What is the New South Wales Government doing?


Koalas are recognised around the world as one of Australia’s most iconic animals.

However, koala populations in New South Wales are under pressure. In 2022, the Australian Government listed the Queensland, New South Wales and Australian Capital Territory koala populations as endangered under national environment law.

The New South Wales Government has put in place a range of programs, projects, laws and policies helping to secure the koala in the wild.

Conservation Programs

New South Wales Koala Strategy

The New South Wales Government is committed to doubling the number of koalas in New South Wales by 2050. The  NSW Koala Strategy is the next step towards this long-term goal, backed by $193.3 million over five years.

The Strategy delivers a range of conservation actions to secure habitat, improve koala safety and health, support community conservation, and improve our knowledge of koalas.

Learn More

Cumberland Plain Conservation

The Cumberland Plain Conservation Plan is one of Australia’s largest strategic conservation plans and is the first strategic biodiversity certification to be undertaken under the NSW Biodiversity Conservation Act 2016.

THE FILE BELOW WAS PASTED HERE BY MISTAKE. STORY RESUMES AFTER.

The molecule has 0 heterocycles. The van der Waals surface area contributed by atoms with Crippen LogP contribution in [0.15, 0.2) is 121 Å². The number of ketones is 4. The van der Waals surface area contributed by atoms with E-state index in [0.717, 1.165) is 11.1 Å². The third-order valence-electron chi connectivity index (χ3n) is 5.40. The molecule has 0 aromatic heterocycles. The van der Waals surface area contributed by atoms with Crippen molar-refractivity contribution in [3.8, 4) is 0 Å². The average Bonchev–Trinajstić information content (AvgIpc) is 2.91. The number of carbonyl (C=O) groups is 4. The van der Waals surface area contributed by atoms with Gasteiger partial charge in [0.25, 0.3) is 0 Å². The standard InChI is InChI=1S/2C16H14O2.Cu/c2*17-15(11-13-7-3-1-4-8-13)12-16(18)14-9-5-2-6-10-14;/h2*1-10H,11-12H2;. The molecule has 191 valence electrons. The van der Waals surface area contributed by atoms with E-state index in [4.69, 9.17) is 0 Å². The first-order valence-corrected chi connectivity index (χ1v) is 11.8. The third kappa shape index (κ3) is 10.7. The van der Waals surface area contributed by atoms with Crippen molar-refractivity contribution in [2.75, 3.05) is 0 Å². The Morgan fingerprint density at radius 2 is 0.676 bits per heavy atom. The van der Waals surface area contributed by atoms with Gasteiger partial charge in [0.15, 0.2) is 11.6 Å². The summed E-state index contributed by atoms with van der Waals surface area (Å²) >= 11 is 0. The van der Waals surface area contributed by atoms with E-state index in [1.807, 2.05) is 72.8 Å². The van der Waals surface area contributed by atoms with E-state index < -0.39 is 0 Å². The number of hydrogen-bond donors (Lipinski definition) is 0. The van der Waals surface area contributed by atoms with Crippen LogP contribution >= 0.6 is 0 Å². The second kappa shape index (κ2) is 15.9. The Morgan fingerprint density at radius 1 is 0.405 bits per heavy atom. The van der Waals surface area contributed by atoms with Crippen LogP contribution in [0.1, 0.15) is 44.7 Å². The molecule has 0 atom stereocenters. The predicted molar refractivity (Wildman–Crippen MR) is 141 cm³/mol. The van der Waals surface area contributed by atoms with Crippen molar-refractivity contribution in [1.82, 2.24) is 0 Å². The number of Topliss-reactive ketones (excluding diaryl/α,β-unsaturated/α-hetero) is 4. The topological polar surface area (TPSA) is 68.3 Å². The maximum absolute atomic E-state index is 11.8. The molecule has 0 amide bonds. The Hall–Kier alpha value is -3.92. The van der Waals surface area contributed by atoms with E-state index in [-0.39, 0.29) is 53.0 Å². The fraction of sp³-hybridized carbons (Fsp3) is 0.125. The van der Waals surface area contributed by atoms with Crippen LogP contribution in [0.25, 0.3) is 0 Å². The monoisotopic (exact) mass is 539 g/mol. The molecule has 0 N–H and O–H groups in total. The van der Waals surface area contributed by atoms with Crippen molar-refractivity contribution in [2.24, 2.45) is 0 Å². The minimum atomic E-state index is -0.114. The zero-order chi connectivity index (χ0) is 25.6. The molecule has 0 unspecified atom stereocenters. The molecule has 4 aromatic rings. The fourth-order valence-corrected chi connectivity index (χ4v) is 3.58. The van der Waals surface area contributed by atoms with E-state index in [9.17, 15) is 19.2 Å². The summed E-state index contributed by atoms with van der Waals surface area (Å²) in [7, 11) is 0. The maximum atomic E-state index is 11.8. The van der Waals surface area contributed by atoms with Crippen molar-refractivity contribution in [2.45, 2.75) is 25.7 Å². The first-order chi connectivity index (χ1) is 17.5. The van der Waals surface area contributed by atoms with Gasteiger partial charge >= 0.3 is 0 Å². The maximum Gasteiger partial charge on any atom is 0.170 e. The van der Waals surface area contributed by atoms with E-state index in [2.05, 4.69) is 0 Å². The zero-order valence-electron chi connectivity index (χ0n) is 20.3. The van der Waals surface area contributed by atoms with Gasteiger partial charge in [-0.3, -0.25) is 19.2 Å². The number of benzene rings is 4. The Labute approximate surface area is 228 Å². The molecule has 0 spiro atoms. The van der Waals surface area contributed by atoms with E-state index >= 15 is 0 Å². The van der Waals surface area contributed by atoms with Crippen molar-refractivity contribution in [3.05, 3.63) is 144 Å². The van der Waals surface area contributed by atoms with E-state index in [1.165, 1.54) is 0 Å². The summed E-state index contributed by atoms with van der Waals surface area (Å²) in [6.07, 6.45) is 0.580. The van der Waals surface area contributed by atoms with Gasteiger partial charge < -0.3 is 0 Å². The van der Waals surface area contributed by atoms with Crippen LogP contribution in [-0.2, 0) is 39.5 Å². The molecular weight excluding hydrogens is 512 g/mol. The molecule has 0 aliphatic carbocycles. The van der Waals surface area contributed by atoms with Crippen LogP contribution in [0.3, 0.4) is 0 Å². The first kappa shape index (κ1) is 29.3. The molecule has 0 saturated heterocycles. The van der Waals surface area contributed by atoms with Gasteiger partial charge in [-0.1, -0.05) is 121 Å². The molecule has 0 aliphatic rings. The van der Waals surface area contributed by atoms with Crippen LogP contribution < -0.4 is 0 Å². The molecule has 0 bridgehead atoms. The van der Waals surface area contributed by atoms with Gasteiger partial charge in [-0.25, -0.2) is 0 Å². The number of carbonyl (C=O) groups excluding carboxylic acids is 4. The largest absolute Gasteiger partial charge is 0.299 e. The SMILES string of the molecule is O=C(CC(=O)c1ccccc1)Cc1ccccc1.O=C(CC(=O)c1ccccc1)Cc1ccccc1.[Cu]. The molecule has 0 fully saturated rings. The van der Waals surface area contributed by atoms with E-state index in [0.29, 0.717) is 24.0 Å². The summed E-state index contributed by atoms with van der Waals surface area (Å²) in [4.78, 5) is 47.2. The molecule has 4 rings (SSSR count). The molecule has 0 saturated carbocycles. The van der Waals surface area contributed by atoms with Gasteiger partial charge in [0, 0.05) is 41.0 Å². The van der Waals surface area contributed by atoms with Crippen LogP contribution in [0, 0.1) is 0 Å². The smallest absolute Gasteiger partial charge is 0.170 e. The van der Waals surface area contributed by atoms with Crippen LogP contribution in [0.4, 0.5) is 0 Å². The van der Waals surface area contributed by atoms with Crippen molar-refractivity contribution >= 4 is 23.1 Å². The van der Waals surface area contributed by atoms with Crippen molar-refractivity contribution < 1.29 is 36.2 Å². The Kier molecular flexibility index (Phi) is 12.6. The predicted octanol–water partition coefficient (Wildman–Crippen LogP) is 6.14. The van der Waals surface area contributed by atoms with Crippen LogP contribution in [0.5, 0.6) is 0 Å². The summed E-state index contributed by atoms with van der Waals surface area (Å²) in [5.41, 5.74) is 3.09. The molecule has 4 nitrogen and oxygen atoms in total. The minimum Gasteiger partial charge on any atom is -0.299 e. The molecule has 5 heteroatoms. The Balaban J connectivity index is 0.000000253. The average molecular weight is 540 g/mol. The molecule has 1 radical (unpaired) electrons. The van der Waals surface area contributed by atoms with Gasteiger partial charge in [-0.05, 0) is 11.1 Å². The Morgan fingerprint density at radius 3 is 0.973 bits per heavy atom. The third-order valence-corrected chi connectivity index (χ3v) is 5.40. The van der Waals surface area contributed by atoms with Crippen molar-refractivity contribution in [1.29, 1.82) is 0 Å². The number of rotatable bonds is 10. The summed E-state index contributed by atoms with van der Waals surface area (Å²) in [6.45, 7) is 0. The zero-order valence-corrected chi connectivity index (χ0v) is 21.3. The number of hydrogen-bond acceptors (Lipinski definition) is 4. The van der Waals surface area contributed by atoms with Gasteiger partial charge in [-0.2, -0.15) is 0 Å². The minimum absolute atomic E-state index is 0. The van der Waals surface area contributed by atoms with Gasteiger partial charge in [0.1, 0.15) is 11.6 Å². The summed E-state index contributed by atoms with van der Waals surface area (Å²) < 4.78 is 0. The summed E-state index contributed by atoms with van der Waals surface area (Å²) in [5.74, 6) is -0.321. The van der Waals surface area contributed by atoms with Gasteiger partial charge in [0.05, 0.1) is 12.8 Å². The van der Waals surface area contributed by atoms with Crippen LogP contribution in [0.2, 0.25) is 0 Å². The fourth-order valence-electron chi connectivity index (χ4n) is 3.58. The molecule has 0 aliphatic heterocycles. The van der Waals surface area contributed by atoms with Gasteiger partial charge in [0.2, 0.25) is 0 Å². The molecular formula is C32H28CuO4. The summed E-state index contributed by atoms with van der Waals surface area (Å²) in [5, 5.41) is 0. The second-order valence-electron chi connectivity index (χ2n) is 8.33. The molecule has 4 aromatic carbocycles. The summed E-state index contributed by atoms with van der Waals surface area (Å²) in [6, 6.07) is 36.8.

The Plan will contribute to the Western Parkland City by supporting the delivery of housing, jobs and infrastructure while protecting important biodiversity such as threatened plants and animals.

Learn More

Legislation and Policy

Environment Protection and Biodiversity Conservation Act 1999

The Environment Protection and Biodiversity Conservation Act (EPBC Act) is the Australian Government’s central piece of environmental legislation. It provides a legal framework to protect and manage important animals, plants, ecological communities and heritage places — defined as matters of national environmental significance. The combined koala populations of New South Wales, Queensland and the Australian Capital Territory were listed as endangered under this act in February 2022.

Code of practice for injured, sick and orphaned koalas